Judging a bed by its cover


There are two very different style trends being displayed on today’s well–dressed bed—the sleek, smooth look of all–foam specialty sleep and the ornate multihued couture outfitting innerspring and hybrid mattresses.

Clean, unquilted wraparound styling driven by the growing popularity of all–foam mattresses already has swept Europe and is increasingly seen in North and South America, ticking suppliers say.

Meanwhile, mattress manufacturers designing innerspring and hybrid bed sets are mixing and matching, cutting and sewing as many as six fabric components—the panel, mattress border, foundation border, tape, gusset and handle. Many beds now sport contrasting textiles on the mattress and foundation borders. Handles are an important design feature; mattress tapes are thicker and more colorful.

“Merchandising has become very important to our customers,” says Elena Arnold, director of knit designing for Culp Inc. in High Point, N.C. “Mattress manufacturers are playing close attention to how everything coordinates to create a more deliberate, more custom look—much like the upholstery industry has done for years.”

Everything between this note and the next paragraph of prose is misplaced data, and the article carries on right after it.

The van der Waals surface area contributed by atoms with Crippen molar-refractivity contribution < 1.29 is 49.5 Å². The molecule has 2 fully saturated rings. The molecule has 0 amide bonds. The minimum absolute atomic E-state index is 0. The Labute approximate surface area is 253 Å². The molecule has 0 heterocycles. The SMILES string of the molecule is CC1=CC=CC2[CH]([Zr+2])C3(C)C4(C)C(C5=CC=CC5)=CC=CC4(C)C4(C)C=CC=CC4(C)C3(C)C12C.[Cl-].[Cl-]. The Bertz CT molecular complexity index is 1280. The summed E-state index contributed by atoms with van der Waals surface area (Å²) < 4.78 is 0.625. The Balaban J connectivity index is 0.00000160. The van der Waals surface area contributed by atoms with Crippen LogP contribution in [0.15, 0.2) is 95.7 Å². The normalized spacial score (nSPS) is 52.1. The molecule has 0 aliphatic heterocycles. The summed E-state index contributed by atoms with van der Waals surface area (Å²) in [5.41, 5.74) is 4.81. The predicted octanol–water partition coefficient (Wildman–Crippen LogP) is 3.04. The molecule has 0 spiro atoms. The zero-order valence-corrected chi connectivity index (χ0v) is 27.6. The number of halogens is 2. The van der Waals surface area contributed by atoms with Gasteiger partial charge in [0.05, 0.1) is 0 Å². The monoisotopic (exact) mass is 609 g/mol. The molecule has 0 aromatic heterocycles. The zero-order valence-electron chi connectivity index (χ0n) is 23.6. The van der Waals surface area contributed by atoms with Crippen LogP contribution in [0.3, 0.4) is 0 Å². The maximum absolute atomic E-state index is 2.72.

Sofa looks: Culp Inc. in High Point, N.C., recently began offering 90–inch upholstery fabrics expressly for mattress manufacturing.

“I think things are going to get a lot more fun,” says Jeff Miller, vice president of business development for BRK in Pico Rivera, Calif. “There is a need for something to entice consumers to purchase this product—fashion can inject some urgency.”

Or, as Jerry Pratt, puts it: “It’s the ticking that gives beds sex appeal. It’s the billboard that delivers the message.” Pratt is president of Creative Ticking, a division of Beverly Knits, which has headquarters in Gastonia, N.C.

It’s not just bold design directions that are making news in mattress fabrics. New technologies—from super–stretch knits to temperature–regulating fibers to spacer fabrics—are solving problems of both mattress makers and consumers.

Spacer deluxe: Springs Creative in Rock Hill, S.C., offers spacer fabrics in rich colors and upholstery–inspired textures.

Color report

“Things have changed quite a bit in mattress fabrics in the past two years,” says Lynn Pappas, product portfolio manager at Bekaert USA, which has headquarters in Winston–Salem, N.C., and world headquarters in Waregem, Belgium. “We have the new Rayoz collection, the first four–color knit product on the market. It’s a double–knit ‘color rainbow vehicle’ that allows saturated color to pop through and shine.”